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Williams, Andy; Harte, David; Turner, Jerome (2015)
Publisher: Taylor & Francis
Languages: English
Types: Article
Subjects: NE, PN1990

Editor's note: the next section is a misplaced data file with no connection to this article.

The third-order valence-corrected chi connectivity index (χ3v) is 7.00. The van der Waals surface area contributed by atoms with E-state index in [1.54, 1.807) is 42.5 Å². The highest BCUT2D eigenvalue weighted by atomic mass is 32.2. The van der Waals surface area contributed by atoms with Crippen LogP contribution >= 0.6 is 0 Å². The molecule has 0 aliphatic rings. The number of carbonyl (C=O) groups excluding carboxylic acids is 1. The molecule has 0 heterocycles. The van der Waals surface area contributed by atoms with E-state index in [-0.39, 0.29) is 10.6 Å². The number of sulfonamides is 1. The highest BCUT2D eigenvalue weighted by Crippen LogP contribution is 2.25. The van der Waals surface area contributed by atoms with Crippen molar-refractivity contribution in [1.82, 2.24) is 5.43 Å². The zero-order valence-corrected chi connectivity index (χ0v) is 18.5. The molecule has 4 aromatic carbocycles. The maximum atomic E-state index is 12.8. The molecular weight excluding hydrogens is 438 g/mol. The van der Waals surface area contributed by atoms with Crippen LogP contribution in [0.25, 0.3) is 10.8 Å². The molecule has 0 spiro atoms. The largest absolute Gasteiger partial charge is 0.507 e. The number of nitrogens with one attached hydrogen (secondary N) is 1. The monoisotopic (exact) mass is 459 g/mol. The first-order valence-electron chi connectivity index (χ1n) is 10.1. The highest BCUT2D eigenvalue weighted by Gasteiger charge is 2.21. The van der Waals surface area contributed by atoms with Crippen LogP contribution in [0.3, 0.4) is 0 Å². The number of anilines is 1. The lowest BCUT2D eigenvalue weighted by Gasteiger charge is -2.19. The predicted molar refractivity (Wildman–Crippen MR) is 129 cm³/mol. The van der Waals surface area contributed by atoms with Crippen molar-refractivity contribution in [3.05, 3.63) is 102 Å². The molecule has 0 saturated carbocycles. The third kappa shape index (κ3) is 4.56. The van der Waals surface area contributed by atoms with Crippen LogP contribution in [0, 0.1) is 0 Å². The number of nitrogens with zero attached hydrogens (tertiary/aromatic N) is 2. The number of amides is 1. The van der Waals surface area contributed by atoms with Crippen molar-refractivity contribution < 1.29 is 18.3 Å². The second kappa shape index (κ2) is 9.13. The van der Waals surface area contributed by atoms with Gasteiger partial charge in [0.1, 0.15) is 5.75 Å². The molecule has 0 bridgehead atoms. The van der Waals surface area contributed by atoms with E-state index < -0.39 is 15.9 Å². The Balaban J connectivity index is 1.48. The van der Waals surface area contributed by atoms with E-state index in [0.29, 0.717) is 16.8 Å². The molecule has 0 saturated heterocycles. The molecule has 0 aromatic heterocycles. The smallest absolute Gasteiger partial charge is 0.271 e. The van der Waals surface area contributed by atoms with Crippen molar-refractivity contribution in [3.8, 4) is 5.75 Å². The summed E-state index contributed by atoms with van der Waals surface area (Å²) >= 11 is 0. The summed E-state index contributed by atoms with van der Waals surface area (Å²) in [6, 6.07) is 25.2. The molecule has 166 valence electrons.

The public interest value of news is often viewed through the prism of its relationship to democracy. In this respect news should act as: a source of accurate and plural information for citizens; a watchdog on elites; a mediator and/or representative of communities; and as an advocate of the public in campaigning terms. All of these roles are under pressure in the United Kingdom’s commercial local news sector. This has led many to speculate, often without evidence, that the output of a new generation of (mainly online) hyperlocal citizen news producers might (at least partially) play some of these roles. To test this assumption, we completed 34 semi-structured interviews with producers, the largest content analysis to date of UK hyperlocal news content (1941 posts on 313 sites), and the largest ever survey of UK community news practitioners (183 responses). We found that these sites produce a good deal of news about community activities, local politics, civic life and local business. Official news sources get a strong platform, but the public (local citizens, community groups) get more of a say than in much mainstream local news. Although there was little balanced coverage in the traditional sense, many community journalists have developed alternative strategies to foster and inform plural debate around contentious local issues. The majority of hyperlocal news producers cover community campaigns and a significant minority have initiated their own. We also found that critical public-interest investigations are carried out by a (surprisingly) large number of community news producers.

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